The U.S. Food and Drug Administration approved June 25, 2018 a prescription drug made from marijuana for the first time. The drug, known as Epidiolex, is approved to treat seizures in two rare and severe forms of epilepsy, Lennox-Gastaut syndrome and Dravet syndrome, in patients two years of age and older.
Epidiolex is made from cannabidiol, or CBD, which is a chemical component of the Cannabis sativa plant, more commonly known as marijuana. CBD does not cause intoxication or euphoria that comes with the use of tetrahydrocannabinol (THC) which is the main psychoactive ingredient of marijuana.
Under the federal Controlled Substances Act, marijuana (including CBD) currently is classified as a Schedule I drug. The CSA categorizes drugs into five categories depending on the drug’s acceptable medical use and the drug’s abuse or dependency potential. Schedule I drugs are defined as drugs with no currently accepted medical use and a high potential for abuse. Schedule I drugs are considered the most dangerous and include marijuana, heroin, LSD and Ecstasy, among others.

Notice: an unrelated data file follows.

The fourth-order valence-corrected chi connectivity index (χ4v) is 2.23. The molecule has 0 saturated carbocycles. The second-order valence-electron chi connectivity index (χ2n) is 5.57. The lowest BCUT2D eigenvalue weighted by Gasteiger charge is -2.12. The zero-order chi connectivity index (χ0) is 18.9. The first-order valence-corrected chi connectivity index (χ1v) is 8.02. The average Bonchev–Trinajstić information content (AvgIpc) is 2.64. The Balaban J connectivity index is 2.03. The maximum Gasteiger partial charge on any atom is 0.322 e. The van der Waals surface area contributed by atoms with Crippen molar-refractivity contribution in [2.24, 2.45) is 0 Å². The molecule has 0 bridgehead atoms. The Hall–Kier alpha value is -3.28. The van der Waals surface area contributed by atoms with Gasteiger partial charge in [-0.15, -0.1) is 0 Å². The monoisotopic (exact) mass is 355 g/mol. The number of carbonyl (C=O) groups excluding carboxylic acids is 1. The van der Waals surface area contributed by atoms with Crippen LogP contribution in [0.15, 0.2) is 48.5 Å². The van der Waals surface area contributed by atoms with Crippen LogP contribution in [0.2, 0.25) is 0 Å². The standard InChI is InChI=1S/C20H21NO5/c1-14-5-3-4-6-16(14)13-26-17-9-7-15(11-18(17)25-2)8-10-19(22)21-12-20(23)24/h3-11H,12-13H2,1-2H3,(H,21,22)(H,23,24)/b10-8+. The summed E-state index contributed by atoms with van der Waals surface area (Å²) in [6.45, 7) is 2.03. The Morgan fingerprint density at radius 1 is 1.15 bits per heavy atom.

Before sales of Epidiolex commence, the Drug Enforcement Administration must formally reclassify CBD into a different category so that it may be used for medical purposes. That decision is expected within 90 days.
It is possible that the FDA’s approval of this drug could be a first step toward the eventual reclassification of marijuana. In 2016, the DEA denied petitions to reschedule marijuana from a Schedule I drug to a Schedule II drug, because the research did not yet support a reclassification. At that time, the DEA stated that the current medical and scientific evidence demonstrated that marijuana has no currently accepted medical use in treatment in the United States. (Click here for our blog post on that decision). However, the DEA also stated that it supported legitimate medical and scientific research concerning the use of marijuana and that if the scientific understanding about marijuana changed, the DEA’s decision also could change.